need you to calculate a few ratios for me before Wednesdayâ€™s
Steveâ€™s heart began to pound and his face turned red. The Agile
Manager noticed and said, â€śWhatâ€™s the big deal? You have an
â€śWho told you that? I was an English major.â€ť
10 THE AGILE MANAGERâ€™S GUIDE TO UNDERSTANDING FINANCIAL STATEMENTS
The Agile Managerâ€™s jaw dropped slightly. Heâ€™d inherited Steve
from his predecessor, and he couldnâ€™t be happier with Steveâ€™s or-
ganizational skills and business sense, especially his insight into
markets and the psychology buyers bring to it. â€śYouâ€™re kidding,â€ť
â€śNo.â€ť Steve didnâ€™t know whether to laugh or remain stone-faced.
â€śSo what do you know about financial statements?â€ť
â€śNothing. And Iâ€™m scared to death of numbers,â€ť he added. â€śI
donâ€™t seem to understand them.â€ť And he thought, Iâ€™m even more
afraid of people finding that out . . .
â€śGood!â€ť said the Agile Manager, brightening. â€śTogether weâ€™ll
face that fear and youâ€™ll be a better man because of it. And more
useful to me. We start tomorrow at 9:00 A.M.â€ť
After the Agile Manager left, Steve was glum. He thought, Why
me? You donâ€™t need financial statements to understand business,
anyway. Or do you?
Who needs financial statements? You, for starters, and for a
number of good reasons. But weâ€™ll get back to that in a moment.
Plenty of other parties have a keen interest in what these odd
documents have to say, so letâ€™s get them out of the way now.
Weâ€™ll save the bestâ€”whatâ€™s in it for youâ€”for last.
Several groups of people have a vested interest in a companyâ€™s
financial statements. They include:
1. Management. Financial statements show the essence of
managementâ€™s competence and the sum total (pun intended) of
its success. Top managers may be able to hide behind the tinted
windows of stretch limos and armies of flunkies and assistants,
but the results of their decisionsâ€”and whether theyâ€™ve made or
lost money for the companyâ€”will show up on its financial state-
ments. They can run from the numbers, but they canâ€™t hide.
2. Stockholders. Ever bought stock in a company because
the CEO dressed nicely or its products claimed to improve your
sex life? Probably not. More than likely, you bought stock be-
cause the company had a history of solid financial performance.
Or, if it was a new business, because you or your stockbroker
Financial Statements: Who Needs Them
believed it would make some serious money down the road.
How could you tell? By what it reported on its financial state-
ments, of course. They reveal both past performance and future
potential. (And as Charlie Brown once observed, â€śThereâ€™s no
heavier burden than a great potential.â€ť) So we invest in the pos-
sibilities that we uncover on the statements and bail out when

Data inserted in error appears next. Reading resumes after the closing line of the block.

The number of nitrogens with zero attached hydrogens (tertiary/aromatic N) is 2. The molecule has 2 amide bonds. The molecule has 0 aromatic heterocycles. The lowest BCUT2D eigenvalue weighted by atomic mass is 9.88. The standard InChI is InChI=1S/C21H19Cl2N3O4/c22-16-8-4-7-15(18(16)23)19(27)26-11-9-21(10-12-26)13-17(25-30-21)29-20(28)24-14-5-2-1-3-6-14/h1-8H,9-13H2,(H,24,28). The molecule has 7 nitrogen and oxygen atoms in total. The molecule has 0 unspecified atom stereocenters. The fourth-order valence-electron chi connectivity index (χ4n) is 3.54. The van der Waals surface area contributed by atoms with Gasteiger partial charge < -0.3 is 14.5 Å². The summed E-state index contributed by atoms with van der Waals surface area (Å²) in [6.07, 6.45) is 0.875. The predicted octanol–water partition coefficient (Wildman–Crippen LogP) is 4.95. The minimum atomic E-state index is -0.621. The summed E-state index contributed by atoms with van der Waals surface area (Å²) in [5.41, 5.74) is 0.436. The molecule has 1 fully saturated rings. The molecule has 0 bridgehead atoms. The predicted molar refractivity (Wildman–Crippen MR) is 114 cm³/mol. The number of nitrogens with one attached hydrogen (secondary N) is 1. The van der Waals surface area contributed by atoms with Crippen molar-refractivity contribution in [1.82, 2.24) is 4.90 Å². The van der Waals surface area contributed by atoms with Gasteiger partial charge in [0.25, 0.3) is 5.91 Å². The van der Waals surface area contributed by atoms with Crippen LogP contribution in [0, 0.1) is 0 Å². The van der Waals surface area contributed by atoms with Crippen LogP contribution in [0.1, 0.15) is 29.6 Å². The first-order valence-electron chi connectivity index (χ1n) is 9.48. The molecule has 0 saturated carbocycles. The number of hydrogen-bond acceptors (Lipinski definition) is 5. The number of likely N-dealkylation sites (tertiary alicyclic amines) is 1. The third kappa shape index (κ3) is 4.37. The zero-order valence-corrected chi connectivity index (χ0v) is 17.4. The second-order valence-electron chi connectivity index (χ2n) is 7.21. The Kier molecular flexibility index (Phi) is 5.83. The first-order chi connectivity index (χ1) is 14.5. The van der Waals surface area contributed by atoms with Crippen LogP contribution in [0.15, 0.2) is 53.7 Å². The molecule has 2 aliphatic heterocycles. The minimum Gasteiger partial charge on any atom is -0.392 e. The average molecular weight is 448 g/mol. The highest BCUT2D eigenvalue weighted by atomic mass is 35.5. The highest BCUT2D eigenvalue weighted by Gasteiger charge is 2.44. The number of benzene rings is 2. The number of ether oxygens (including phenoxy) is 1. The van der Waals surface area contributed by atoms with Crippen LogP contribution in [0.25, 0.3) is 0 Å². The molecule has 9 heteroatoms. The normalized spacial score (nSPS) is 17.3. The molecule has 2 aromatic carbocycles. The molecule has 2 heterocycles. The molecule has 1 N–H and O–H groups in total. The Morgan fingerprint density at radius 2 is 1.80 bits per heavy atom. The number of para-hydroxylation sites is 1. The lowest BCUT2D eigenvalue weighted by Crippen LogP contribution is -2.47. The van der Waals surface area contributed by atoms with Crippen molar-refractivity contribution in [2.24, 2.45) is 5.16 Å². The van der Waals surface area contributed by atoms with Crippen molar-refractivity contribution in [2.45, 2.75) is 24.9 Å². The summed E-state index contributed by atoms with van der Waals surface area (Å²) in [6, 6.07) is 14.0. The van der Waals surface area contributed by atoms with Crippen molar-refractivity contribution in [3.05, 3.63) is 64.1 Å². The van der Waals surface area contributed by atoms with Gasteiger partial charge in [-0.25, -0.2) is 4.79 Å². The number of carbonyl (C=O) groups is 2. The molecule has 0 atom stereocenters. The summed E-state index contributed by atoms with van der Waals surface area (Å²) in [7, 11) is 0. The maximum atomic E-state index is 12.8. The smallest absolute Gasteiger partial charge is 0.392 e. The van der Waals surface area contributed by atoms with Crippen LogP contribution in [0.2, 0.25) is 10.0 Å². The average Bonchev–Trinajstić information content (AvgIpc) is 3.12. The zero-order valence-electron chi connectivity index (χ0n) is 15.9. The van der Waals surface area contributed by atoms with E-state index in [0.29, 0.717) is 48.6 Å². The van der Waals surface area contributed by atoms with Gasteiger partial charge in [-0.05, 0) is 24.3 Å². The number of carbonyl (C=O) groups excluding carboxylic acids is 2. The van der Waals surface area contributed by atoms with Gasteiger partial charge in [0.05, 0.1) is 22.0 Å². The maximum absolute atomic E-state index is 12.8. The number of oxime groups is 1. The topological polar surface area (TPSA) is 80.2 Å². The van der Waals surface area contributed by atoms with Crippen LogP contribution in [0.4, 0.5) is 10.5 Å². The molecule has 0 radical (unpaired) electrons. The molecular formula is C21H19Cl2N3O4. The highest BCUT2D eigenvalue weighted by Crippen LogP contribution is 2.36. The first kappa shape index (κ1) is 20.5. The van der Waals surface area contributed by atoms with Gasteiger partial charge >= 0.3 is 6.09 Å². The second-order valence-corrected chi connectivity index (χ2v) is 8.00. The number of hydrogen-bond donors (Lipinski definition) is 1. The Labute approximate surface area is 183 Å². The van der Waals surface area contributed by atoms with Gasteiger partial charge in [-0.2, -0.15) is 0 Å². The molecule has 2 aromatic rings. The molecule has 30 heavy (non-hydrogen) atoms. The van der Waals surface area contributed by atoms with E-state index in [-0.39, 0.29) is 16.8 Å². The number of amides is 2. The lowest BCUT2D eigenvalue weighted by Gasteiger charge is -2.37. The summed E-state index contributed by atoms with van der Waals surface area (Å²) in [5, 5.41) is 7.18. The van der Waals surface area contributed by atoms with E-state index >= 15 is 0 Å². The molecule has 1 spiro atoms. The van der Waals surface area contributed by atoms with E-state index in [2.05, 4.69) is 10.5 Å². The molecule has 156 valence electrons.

the statements signal inept management or a dim future. The
former usually precedes the latter.
Stockholders who donâ€™t understand financial statements end
up relying solely on a stockbrokerâ€™s advice. That puts them at a
disadvantage. They donâ€™t understand what the broker is talking
about, they canâ€™t interpret the companyâ€™s annual report (although
the photographs probably look pretty), and they canâ€™t ask intel-
ligent questions and make in-
formed decisions about whether
to buy or sell. (One clue to cor-
porate trouble anyone can under- When you can read financial
stand: The worse shape a business statements, you wonâ€™t be to-
is in, the more flashy its annual tally dependent on the advice
report usually looks.) of stockbrokers or your depart-
3. Present and potential mentâ€™s bean counter.
creditors. These include bond-
holders, suppliers, commercial
banks that may give the company a line of credit, landlords, and
anyone else the company might end up owing money to.
Creditors that have loaned money to a company with one
foot in the grave, or sold stuff to it on account, usually wonâ€™t
throw good money after bad. Theyâ€™ll ask to see financial state-
ments if they suspect trouble. If theyâ€™re really nervous, they may
also demand more collateral (security) for the loans theyâ€™ve made
One creditor reportedly made quite an exception for real-
estate developer Donald Trump, though.
Back when The Donald was in a bit of a bind, his chief num-
ber-cruncher managed to convince a major bank that had loaned
12 THE AGILE MANAGERâ€™S GUIDE TO UNDERSTANDING FINANCIAL STATEMENTS
him money to pay the six-figure insurance premiums on the
Trump Princess, a yacht. Trumpâ€™s minion argued that Donald
couldnâ€™t afford â€™em, and if the insurance lapsed and the yacht
were destroyed, the bank would lose a major chunk of collateral.
So wouldnâ€™t it be smart to pay the insurance? The bank did.
(Note: Trump is a professional. Donâ€™t try this technique yourself.)
Potential creditors want to verify that the business is in good
shape and evaluate how much debt it can safely shoulder before
they commit themselves. After theyâ€™ve made the loan or given
the company an open-book account, theyâ€™ll demand, naturally,
to see future financial statements to confirm that the company
is staying afloat.
How important is it to be able to read financial statements?
Consider this. A graduate student who was working on his
masterâ€™s degree in accounting was sent out by a professor to